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Just a heads up for future reference in case you ever need it--the Dept of Rehabilitative Services in your state may do adult testing for free and qualify him for state services.

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Oh man... ds doesn’t chat much but when he’s upset and reaches a breaking point he will.

He just burst into tears about his STEM team because he suggested sharing code with other teams and making it open source but his team doesn’t want to. They were teasing him about it some and he thinks they were mad and yelling at him the whole meeting.... sigh.

Then he started ranting about being better than the rest of them who aren’t working as hard on their project as he is and complaining about “those two autistic kids on the team who are useless†and how it’s my fault we don’t live somewhere with smarter kids and a better team.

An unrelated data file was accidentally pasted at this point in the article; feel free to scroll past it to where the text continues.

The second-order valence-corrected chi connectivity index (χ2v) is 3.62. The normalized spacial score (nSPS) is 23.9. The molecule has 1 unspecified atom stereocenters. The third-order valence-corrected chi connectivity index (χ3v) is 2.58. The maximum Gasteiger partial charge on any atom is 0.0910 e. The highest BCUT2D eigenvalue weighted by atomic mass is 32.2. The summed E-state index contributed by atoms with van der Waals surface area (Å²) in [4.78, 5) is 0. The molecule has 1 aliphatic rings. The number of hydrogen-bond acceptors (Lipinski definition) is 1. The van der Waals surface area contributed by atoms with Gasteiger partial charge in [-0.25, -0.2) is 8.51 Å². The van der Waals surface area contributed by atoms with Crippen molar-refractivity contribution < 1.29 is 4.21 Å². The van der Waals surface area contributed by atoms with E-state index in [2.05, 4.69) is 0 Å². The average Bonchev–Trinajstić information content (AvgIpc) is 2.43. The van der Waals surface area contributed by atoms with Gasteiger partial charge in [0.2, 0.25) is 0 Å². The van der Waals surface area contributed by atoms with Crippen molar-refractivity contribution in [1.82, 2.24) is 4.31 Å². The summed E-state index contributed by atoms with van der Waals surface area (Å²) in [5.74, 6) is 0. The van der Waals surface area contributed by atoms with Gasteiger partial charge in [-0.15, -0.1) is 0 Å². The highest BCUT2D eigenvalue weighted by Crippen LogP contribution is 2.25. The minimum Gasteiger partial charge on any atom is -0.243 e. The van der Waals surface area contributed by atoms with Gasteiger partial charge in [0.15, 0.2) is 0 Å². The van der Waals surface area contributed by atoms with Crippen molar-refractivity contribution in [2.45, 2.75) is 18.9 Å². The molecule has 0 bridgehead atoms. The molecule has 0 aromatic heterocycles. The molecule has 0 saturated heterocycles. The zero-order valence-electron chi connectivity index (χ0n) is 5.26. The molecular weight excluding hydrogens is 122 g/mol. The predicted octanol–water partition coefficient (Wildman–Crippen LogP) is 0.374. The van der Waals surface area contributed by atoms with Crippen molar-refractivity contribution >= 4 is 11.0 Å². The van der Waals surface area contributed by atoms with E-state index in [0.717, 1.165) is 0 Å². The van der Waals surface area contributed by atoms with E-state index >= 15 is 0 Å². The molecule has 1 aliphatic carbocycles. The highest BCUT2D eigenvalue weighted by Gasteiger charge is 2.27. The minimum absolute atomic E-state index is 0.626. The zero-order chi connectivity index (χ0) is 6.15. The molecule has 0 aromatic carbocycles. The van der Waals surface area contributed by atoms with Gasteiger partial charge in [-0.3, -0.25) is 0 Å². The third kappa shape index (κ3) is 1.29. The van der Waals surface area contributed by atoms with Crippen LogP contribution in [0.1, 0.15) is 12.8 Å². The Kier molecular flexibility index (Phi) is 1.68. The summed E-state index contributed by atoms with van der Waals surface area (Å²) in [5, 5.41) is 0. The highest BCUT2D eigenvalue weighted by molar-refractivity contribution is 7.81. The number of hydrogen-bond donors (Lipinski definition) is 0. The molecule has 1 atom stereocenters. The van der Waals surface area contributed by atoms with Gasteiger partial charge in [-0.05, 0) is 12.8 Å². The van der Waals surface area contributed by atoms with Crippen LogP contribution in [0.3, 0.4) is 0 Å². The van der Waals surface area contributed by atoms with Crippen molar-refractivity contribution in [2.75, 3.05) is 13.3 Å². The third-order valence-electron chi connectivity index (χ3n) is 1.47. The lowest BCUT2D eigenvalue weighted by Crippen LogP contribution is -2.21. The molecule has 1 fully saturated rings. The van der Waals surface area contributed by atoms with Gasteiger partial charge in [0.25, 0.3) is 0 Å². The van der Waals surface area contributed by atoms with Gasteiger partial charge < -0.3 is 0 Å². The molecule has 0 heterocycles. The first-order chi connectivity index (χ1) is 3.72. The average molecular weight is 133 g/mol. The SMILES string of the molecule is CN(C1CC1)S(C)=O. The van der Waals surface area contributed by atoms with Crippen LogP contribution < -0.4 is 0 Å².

What do I even do with that sort of distorted reasoning?!?

I really had no idea he was having these sorts of issues until recently. Other issues yes, but these big “seeing the world through a different lens than the rest of usâ€, no.

 

Is that an ASD thing?

Edited by Hilltopmom

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Yes, autism involves deficits of self-awareness that would cause him to bugged by the issues in others but not see them in himself.

 

Social skills are the #1 determiner of employability, not brain power, IQ, degrees, etc. You're definitely wise to be pursuing evals and services pronto.

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Oh man... ds doesn’t chat much but when he’s upset and reaches a breaking point he will.

He just burst into tears about his STEM team because he suggested sharing code with other teams and making it open source but his team doesn’t want to. They were teasing him about it some and he thinks they were mad and yelling at him the whole meeting.... sigh.